Kenneth Frampton selected publications.

British-American architect and historian Kenneth Frampton has been confirmed as this year’s winner of the Theory Prize of the Schelling Architecture Foundation. The jury is honoring Frampton for his “fundamental studies on tectonics and the architectonic large-scale form as predominant elements of urban landscapes. His theoretical range encompasses a vastness that no other prominent thinker in architecture has yet achieved. In addition, he will be honored for his accurate studies in which he has been analyzing current construction processes as well as the history of modern architecture since the early 19th century”. As the winner of the 2012 Theory Prize, Frampton will now participate as a jury member in the selection of the Schelling Architecture Prize winner. Given that of the ten winners of the Schelling architecture prize four of them have already won the Pritzker Prize – most recently Wang Shu and Lu Wenyu – the nomination for the Schelling Architecture Prize is in itself a distinction. The three nominated practices for the €20,000 Schelling Architecture Prize are:

Venice Biennale 2012: Five North American Architects / Kenneth Frampton

© Nico Saieh
© Nico Saieh

Almost two years ago, on November 13th 2010, I had the chance to attend to a very special seminar to celebrate the 80th birthday of Kenneth Frampton at Columbia’s GSAPP. During that intense day, five north american practices presented their work followed by an interesting debate: Rick Joy Architects, Stanley Saitowitz / Natoma Architects, Patkau Architects, Steven Holl, and Shim Sutcliffe Architects. For the 13th Venice Biennale, Kenneth Frampton was invited to have his exhibit at the Arsenale, where the works of these five practices was presented on a series of videos, on a simple installation designed by Steven Holl. While we don’t have the videos shown during the Biennale, we present you the full video of the seminar (almost 6 hours), made available online by the GSAPP.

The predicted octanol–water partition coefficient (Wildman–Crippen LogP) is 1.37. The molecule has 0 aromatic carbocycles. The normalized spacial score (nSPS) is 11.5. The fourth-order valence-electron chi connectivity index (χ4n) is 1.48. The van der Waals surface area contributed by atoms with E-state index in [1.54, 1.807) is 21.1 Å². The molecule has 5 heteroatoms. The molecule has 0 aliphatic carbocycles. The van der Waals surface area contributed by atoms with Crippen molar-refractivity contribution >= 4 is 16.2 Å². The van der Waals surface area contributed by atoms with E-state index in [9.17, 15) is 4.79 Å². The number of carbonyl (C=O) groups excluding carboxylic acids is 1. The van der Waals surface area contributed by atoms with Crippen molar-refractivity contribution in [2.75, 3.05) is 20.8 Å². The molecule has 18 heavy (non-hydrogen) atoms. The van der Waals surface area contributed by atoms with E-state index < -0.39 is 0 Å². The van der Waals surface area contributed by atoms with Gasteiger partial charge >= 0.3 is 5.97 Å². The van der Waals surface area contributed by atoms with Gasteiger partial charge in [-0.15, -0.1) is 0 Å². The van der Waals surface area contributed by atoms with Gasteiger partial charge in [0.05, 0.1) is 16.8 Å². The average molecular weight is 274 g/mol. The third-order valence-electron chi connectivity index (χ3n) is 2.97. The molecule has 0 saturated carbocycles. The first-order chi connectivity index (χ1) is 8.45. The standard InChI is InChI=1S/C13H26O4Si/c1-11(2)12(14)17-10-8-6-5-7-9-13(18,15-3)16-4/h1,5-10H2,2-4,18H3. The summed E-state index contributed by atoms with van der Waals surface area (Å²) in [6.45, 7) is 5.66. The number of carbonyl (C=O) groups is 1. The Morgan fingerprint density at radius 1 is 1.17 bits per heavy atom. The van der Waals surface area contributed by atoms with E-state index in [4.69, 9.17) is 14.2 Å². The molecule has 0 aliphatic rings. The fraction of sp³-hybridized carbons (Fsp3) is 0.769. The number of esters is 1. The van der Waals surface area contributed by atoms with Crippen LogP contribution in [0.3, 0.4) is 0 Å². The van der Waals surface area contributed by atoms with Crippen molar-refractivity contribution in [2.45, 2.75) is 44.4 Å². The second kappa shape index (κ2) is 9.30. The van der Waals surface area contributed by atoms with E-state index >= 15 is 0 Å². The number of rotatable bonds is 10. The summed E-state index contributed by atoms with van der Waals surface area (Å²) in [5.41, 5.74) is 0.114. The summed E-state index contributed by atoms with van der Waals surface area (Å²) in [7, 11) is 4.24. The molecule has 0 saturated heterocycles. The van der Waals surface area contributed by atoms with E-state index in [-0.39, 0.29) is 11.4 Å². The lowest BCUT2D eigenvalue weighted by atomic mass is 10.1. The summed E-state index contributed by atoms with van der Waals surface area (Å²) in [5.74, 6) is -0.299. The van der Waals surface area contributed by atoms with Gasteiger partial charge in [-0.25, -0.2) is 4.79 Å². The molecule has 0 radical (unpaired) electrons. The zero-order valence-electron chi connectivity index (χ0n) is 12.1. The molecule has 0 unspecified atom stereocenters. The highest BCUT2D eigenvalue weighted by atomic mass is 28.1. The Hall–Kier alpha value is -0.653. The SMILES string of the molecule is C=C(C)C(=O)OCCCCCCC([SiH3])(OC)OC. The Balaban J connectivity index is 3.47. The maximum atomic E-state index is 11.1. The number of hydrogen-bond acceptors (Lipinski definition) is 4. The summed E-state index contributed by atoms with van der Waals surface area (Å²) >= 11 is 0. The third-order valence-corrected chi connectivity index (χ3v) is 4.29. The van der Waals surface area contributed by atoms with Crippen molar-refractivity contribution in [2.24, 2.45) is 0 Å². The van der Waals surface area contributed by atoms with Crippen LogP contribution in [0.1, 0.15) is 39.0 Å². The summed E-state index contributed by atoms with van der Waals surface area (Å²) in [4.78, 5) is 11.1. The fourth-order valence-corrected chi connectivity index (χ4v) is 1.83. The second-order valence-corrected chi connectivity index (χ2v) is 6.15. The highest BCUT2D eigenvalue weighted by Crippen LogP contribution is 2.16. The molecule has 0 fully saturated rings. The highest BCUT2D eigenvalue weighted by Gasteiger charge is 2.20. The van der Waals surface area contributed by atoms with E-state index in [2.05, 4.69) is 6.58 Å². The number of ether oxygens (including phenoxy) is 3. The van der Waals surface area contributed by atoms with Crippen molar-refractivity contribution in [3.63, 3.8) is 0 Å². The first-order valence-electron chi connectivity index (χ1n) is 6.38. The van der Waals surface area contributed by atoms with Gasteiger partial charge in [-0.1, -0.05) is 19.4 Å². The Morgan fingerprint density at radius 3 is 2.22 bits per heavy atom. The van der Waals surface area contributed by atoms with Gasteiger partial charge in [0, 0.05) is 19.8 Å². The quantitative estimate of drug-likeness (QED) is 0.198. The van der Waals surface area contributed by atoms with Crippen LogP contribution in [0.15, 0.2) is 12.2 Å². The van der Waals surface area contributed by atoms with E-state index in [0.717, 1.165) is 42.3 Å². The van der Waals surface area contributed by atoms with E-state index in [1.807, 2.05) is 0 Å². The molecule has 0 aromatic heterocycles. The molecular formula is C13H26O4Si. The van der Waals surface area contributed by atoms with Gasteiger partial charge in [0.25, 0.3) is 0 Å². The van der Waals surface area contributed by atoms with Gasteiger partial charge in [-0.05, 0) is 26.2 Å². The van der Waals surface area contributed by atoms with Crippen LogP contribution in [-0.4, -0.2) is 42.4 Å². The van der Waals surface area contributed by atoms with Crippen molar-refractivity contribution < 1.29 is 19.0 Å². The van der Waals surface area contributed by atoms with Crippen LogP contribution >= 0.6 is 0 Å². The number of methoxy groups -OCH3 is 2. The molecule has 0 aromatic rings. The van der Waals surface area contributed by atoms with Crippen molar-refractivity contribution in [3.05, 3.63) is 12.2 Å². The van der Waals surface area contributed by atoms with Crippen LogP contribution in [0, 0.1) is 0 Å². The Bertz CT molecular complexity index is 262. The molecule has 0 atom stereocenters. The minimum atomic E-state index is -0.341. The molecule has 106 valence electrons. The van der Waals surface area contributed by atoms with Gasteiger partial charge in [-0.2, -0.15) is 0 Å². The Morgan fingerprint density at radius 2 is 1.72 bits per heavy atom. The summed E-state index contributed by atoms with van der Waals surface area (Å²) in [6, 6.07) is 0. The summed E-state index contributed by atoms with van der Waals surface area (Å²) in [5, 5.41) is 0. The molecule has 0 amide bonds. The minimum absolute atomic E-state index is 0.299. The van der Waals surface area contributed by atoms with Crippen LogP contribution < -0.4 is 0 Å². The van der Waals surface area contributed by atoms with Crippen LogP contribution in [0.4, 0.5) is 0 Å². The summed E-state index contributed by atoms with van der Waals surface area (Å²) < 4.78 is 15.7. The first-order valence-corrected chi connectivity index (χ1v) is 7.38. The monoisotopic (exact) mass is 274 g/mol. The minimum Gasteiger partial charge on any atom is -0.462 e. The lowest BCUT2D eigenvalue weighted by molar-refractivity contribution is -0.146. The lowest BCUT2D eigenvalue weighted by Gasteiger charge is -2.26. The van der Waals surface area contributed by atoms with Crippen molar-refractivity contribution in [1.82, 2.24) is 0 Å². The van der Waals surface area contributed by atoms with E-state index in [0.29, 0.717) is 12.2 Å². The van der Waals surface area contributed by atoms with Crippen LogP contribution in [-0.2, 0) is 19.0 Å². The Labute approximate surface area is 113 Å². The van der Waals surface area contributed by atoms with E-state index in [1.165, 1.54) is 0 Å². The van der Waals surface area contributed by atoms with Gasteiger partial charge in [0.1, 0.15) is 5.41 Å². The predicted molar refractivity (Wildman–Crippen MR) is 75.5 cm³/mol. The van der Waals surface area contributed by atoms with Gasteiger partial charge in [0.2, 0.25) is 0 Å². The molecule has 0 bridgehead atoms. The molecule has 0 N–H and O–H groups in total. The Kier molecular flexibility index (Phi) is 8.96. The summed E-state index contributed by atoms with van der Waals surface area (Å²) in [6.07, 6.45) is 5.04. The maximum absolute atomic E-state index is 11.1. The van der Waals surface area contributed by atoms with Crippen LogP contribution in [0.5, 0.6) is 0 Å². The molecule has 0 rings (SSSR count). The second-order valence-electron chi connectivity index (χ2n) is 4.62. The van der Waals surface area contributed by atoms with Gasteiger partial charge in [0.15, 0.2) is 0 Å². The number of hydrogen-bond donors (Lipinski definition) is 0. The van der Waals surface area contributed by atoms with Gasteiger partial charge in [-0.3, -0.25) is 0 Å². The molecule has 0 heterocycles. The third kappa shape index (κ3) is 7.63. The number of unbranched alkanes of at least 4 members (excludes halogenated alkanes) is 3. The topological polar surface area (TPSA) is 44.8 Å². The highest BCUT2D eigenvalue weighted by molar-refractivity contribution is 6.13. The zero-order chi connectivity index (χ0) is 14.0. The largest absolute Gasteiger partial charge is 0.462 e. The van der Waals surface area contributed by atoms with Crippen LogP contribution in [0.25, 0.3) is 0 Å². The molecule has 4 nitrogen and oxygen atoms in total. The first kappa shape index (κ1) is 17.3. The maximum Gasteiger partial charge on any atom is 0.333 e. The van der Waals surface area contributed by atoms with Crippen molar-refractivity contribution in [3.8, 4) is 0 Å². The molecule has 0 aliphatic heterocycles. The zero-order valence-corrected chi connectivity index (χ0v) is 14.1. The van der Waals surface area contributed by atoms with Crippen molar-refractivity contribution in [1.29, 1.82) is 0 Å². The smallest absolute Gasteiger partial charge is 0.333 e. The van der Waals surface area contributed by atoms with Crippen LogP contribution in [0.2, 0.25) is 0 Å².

Five North American Architects / Kenneth Frampton

A Peripheral Moment

This book is an account of the highly productive decade of architectural experimentation in Croatia lodged between the violent break-up of Yugoslavia and their slow integration into the EU. Ivan Rupnik guides the reader through the emergence of this bizarre and fascinating architectural scene on the very edge of united Europe, utilizing Ljubo Karaman’s theory of the periphery as a distinct space of artistic production from that of the center or province, Manfredo Tafuri’s concept of architectural experimentation, as well contemporary notions of agency.

Back in 2009 we went to Croatia to see this architecture scene first hand, and we featured many of the projects presented in this book, that you can check out on our list of Croatian projects before you buy this book. Further info and photos after the break.